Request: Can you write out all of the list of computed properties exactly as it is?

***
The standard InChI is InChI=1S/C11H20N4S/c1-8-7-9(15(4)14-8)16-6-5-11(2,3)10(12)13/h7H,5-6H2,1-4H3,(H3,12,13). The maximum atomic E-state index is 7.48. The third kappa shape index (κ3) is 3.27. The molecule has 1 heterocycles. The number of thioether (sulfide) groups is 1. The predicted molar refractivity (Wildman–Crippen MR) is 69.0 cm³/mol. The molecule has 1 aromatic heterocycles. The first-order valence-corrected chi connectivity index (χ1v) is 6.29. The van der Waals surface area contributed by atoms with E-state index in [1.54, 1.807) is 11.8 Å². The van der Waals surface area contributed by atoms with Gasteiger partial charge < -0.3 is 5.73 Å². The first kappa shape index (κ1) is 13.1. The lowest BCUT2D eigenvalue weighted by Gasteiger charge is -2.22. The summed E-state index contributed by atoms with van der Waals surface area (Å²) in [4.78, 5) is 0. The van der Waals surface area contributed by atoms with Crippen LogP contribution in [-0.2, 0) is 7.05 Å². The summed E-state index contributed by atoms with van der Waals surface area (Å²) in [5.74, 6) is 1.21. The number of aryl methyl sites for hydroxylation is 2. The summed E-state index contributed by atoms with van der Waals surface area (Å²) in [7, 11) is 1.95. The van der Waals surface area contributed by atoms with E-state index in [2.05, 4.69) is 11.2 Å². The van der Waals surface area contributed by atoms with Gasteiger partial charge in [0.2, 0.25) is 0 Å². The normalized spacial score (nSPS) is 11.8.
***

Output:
The standard InChI is InChI=1S/C11H20N4S/c1-8-7-9(15(4)14-8)16-6-5-11(2,3)10(12)13/h7H,5-6H2,1-4H3,(H3,12,13). The maximum atomic E-state index is 7.48. The third kappa shape index (κ3) is 3.27. The molecule has 1 heterocycles. The number of thioether (sulfide) groups is 1. The predicted molar refractivity (Wildman–Crippen MR) is 69.0 cm³/mol. The molecule has 1 aromatic heterocycles. The first-order valence-corrected chi connectivity index (χ1v) is 6.29. The van der Waals surface area contributed by atoms with E-state index in [1.54, 1.807) is 11.8 Å². The van der Waals surface area contributed by atoms with Gasteiger partial charge < -0.3 is 5.73 Å². The first kappa shape index (κ1) is 13.1. The lowest BCUT2D eigenvalue weighted by Gasteiger charge is -2.22. The summed E-state index contributed by atoms with van der Waals surface area (Å²) in [4.78, 5) is 0. The van der Waals surface area contributed by atoms with Crippen LogP contribution in [-0.2, 0) is 7.05 Å². The summed E-state index contributed by atoms with van der Waals surface area (Å²) in [5.74, 6) is 1.21. The number of aryl methyl sites for hydroxylation is 2. The summed E-state index contributed by atoms with van der Waals surface area (Å²) in [7, 11) is 1.95. The van der Waals surface area contributed by atoms with E-state index in [2.05, 4.69) is 11.2 Å². The van der Waals surface area contributed by atoms with Gasteiger partial charge in [0.2, 0.25) is 0 Å². The normalized spacial score (nSPS) is 11.8.